• Cool + soft- ease back to child’s pose and appreciate the miracle of your body.  Like your heart that beats everyday without you asking to! Without stopping! If there’s a body part that is feeling out of sorts, take a moment to understand what led to that feeling.  Appreciation and kindness increase the “soft” guna, while compassion increases the cool quality.
  • All water element qualities- Lift up to tabletop position, move spine in a fluid way to increase communication between parts of the spine; Lift and tuck one leg, moving with the breath; step through to low lunge; low lunge flow; stop and hold hamstring stretch (earth and water combined); low-flying dragon or hip-opening version of low lunge (again earth and water combined- stability and flexibility balanced; focus and compassion balanced); repeat second side; return to child’s pose.
FIRE (Agni)

Fire element qualities:  hot, sharp, light, dry, subtle

Signs of balance:  joy and warmth (physically, mentally, emotionally); energy and motivation; good digestion; clarity in perception

Signs of low fire:  lack of joy; cold (physically, mentally, emotionally); lack of energy and motivation; sluggish digestion; confusion or dull mind

Incorporating fire element qualities into a yoga practice:

  • Hot, Sharp (meaning penetrating), Dry-  Chose any pose or series of poses that gets you HOT!  Like Downward facing dog or forearm plank pose or sun salutations.  Kapalabhati (breath of fire) done in a pose or between holds can increase heat and penetrating qualities of fire to burn away excess samskaras (sluggish or unhelpful mental tendencies).   Heavy emotions have a sticky quality, so kapalabhati dries out stickiness in emotions and lungs.
  • Light and Subtle- rest in child’s pose to feel heat waves carrying tension and stress away (notice feeling of heaviness drain away; replaced by feeling of lightness and subtle/expansive quality)
  • All fire element qualities:  return to down dog; down dog splits with breath of fire; step forward into high lunge (lightning lunge- arms overhead, interlace all fingers except index fingers touching, hinge forward a few inches until torso and back leg form one solid straight line… straight lines in the body increase the sharp (penetrating) quality of fire.); transition into exalted high lunge twist to stimulate jathara agni (the seat of fire in the body).  Vinyasa, repeat on the other side, then return to child’s pose.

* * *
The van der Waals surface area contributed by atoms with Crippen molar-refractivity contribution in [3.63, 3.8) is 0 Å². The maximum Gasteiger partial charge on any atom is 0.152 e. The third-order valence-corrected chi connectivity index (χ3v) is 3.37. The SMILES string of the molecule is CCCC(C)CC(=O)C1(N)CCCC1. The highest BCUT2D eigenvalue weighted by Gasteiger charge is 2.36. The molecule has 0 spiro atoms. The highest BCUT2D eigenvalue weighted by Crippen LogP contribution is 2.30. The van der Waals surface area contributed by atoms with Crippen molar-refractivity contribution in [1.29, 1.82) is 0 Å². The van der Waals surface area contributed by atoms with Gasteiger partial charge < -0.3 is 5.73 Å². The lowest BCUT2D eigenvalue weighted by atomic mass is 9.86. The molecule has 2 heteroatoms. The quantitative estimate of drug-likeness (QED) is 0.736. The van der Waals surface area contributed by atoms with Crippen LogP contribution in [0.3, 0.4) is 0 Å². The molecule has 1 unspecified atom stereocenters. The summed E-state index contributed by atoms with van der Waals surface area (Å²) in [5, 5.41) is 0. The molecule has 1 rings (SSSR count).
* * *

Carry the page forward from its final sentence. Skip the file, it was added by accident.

AIR (Wind, Vayu)

Air element qualities:  mobile, dry, light, cool, rough, subtle

Signs of balance:  Feeling alert, awake, aware; breathing deeply, evenly; all movements functioning properly in the body

Signs of low Air/Wind:  feeling dull, heavy, lethargic; shallow breathing; sluggish movements in the body and mind

Incorporating air element qualities into a yoga practice:

  • Mobile-  roll up to sitting on heels (vajrasana); Nadi Shodhana (Alternate Nostril Breathing) Use your breath and imagination to increase the mobile quality:  As you inhale and exhale through opposite nostrils, imagine the breath is also moving through that side of your body.
  • Light- Ustrasana (camel pose) with a focus on creating a light (lifted, floating) sensation in the thoracic spine.
  • Mobile + dry-  child’s pose with 3-part breathing into the back; side stretch variation in child’s pose with 3-part breathing in the side body to energize all three lobes of the lungs and dry up congestion in the sinus cavities
  • Rough- Sphinx pose with mental alternate nostril breathing, taking the attention up and down alternate sides of the body (where attention goes, energy flows; creates a rough, cleansing action to move energy obstructions that cause heaviness and lethargy)
  • Cool- child’s pose, direct breath into the back of the throat, enlivens the senses while calming and cooling the mind
  • All air element qualities- pigeon pose, upright (gentle backbend version) with breath attention flowing into the straight leg side of the body (toward top of head with inhale, toward toes with exhale) to increase qualities of mobile, dry, rough; folded version to take attention to feelings of light, subtle, and cool; down dog in between sides.  Hold down dog in an “earthy” way (still), “watery” way (flowing around), OR “fiery” way (shifting into plank pose); repeat  pigeon on the other side; return to child’s pose
SPACE (Ether, Akasha)

Space element qualities:  cool, light, static, subtle, soft, omni-present

Signs of balance:  open-minded, creative thinking, un-bound by conditioned thoughts; connected to formless aspect of Being; contentment; unconditional love and acceptance; open and spacious feeling in body

Signs of low space:  closed minded, suffering from conditioned mind; overly focused on to-do lists (workaholism); lack of contentment; judgmental; stiff and confined feeling in body

Incorporating space element qualities into a yoga practice:

  • Soft-  transition to apanasana (on back, hugging knees to chest); bring in soft quality by appreciating body and all the space created in the body through this pose or any others done this day (soft quality is increased through kindness)
  • Light- lying supine, float all 4 limbs in the air and feel as if they are held by space, floating in space
  • Omnipresent + subtle- supta bada konasana (reclining bound angle pose), take attention to the boundary where skin touches into air; notice space inside body; notice space outside of body; notice that it is one continuous spacious presence.  Space holds everything!  Space kicks nothing out! So space is unconditionally loving.  Ayurveda teacher, Dr. Vasant Lad, says:  “Space equals freedom.  And, freedom equals love.”
  • Cool + static-  Reclining spinal twist; a way to cool down, ritually bring the practice to a close, return to stillness, and create space in the spine by stretching connective tissues between vertebrae.
  • All space element qualities- savasana.  Symbolically strip away all title, roles, responsibilities to connect with the part of yourself that can be experienced when we are free from those labels; end with a seated meditation, feeling held by infinite space, unconditionally loved and accepted.